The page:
In the Bath Chronicle and Weekly Gazette - Thursday 19 March 1885 the Lacock Brewery lease and stock in trade came up for sale:
"To Brewers and Others - The very Old-established brewery, known as the Lacock Brewery, with Wholesale Wine and Spirit Business attached, situate at Lacock, near Chippenham, Wilts. Messrs. Alexander, Daniel, Selfe and Co. are instructed to Let, upon very favourable terms on Lease, without any premium, the above old-established 10-Quarter Brewery, with two Malt Houses; Private and Brewer's Residences, Gardens, Stables, Yard, Paddock, &c.; Together with nearly the Whole of the Fixed Plant, and Six Public and Beer Houses, held on short and yearly tenancies.
   The tenant will have to purchase, at a fair valuation, the Stock-in-Trade, sundry Brewing Plant, the Casks, Packages, Horses, Drays. &c., which are estimated at about 2,500, and will have the option of taking the Book Debts at a like valuation.
   The tenant will also have the option of purchasing 13 Freehold, and 2 long Leasehold Public-houses, situate in the principal Towns in Wiltshire, the City of Bath, &c.
  Three-fourths of the purchase money of the Freehold and Leasehold Properties can remain on mortgage if desired.
  The Brewery is within easy distance by rail and canal of Bristol, Bath, and all of the important towns in Wiltshire and Dorsetshire."
    By that July, Flavius was resident brewer, and his advertisements were beginning to appear.

Kingsford 1885

On 28th Oct. 1885, at St. Michael's Church, Chester-Square, London S.W., Flavius married Annie, widow of the late William Keyes. Annie was born in Heybridge near Maldon, Essex. Annie died in 1914 at Evesham.


Swindon Advertiser and North Wilts Chronicle - Saturday 15 May 1897

    "The sale by auction of this well-known brewery, situated at Lacock, about four miles from Chippenham, together with 21 tied houses, 16 of which are freehold and situated at Chippenham, Devizes, Calne, Melksham, Swindon, Corsham and surrounding villages, the property of Mr. F. J. Kingsford, of Lacock, was held on Thursday in last week, at the Great Western Hotel, Chippenham. The sale attracted a large number of brewers, innkeepers, &c.  The auctioneer, Mr. Hayward, in submitting the property said those around him were well aware of the advantages of the brewing interest, which kept going ahead. The population increased year by year whilst licenses did not increase, and the opportunity of buying a brewery with 21 houses attached was not one to be met with every day. The property which was offered in one lot, was started at 15,000, and increased by bids of 1,000, till it reached 25,000. Bids of 200 were then taken, and at 25,400 the auctioneer stated the property would be sold. After this bids of 100 were accepted, and the bidding rested between Mr. Blake (Trowbridge), Mr. Burbidge (Chippenham), and Messrs. Wadworth's (Devizes) representative, but the hammer fell to Mr. Blake at 26,000. The freehold house at New Swindon included in the lot was the Rolling Mills Inn, Regent-street."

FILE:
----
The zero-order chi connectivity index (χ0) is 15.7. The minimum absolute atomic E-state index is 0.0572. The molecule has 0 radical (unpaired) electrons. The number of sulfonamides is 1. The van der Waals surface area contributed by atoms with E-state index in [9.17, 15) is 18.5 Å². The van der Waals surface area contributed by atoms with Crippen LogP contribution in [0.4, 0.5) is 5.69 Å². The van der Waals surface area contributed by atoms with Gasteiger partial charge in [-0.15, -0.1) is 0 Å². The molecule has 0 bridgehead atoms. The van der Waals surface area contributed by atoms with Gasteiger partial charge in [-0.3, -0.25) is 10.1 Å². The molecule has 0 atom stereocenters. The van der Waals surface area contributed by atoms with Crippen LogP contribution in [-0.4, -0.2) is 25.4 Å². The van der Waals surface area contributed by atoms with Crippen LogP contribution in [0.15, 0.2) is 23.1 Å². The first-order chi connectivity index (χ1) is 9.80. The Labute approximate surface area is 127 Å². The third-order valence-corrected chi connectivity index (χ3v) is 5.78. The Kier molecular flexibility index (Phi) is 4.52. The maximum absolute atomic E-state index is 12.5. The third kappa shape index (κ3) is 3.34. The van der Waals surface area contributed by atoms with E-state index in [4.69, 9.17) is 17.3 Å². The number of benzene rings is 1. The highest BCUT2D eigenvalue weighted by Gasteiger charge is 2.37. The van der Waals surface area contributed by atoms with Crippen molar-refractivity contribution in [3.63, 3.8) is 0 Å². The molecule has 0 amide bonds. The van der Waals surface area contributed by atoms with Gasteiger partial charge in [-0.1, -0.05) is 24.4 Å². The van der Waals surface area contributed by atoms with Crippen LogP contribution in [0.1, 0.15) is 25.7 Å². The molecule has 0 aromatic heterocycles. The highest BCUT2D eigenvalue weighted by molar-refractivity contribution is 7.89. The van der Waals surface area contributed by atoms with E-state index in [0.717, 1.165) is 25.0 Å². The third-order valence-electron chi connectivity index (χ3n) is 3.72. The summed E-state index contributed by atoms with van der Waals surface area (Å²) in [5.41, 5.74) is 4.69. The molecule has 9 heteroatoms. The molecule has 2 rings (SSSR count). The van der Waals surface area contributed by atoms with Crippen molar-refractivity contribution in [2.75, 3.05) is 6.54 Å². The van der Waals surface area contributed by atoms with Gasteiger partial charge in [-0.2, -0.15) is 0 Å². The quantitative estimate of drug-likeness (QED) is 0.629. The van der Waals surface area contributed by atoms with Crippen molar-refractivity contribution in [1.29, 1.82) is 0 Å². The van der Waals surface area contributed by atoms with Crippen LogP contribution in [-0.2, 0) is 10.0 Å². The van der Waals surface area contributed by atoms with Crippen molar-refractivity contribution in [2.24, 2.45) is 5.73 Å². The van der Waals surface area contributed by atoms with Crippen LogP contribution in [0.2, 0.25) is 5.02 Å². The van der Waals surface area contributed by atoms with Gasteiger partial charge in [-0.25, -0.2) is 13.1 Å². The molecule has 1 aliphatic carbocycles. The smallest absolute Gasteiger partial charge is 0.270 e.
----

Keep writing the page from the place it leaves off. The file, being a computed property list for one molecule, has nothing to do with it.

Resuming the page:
After selling up, Flavius moved his household to 57 Wickham Road, Deptford St. Paul's, London. By 1911 he was at his place of retirement at "Hillcrest", Evesham.

2 Gallon Stone Jar Kingsford1.jpgKingsford1a.jpg

Potter: PRICE / Cx / BRISTOL

2 Gallon Stone Jar Kingsford2.jpgKingsford2a.jpg

Potter: POWELL / POTTER / BRISTOL (printed).

J. H. & H. Blake's Trowbridge Brewery were at 18 & 19 Union Street. They were still at both the Trowbridge and the Lacock premises, listed as Brewers in Lacock, in 1917 (North Wilts. & District Directory). They had also been millers until 1906. The Union Street Brewery of J. H. & H. Blake was sold by auction to Ushers Wiltshire Brewery Ltd. on 30th May 1922. Brewing ceased at Lacock during this period and it was just a Wine & Spirit Merchants. The Union Street Brewery became Usher's Wiltshire Brewery Bottling Stores.

1 Gallon Stone Jar JHandHBlake1.jpgJHandHBlake2.jpg

Potter: unmarked.

Return to Town Index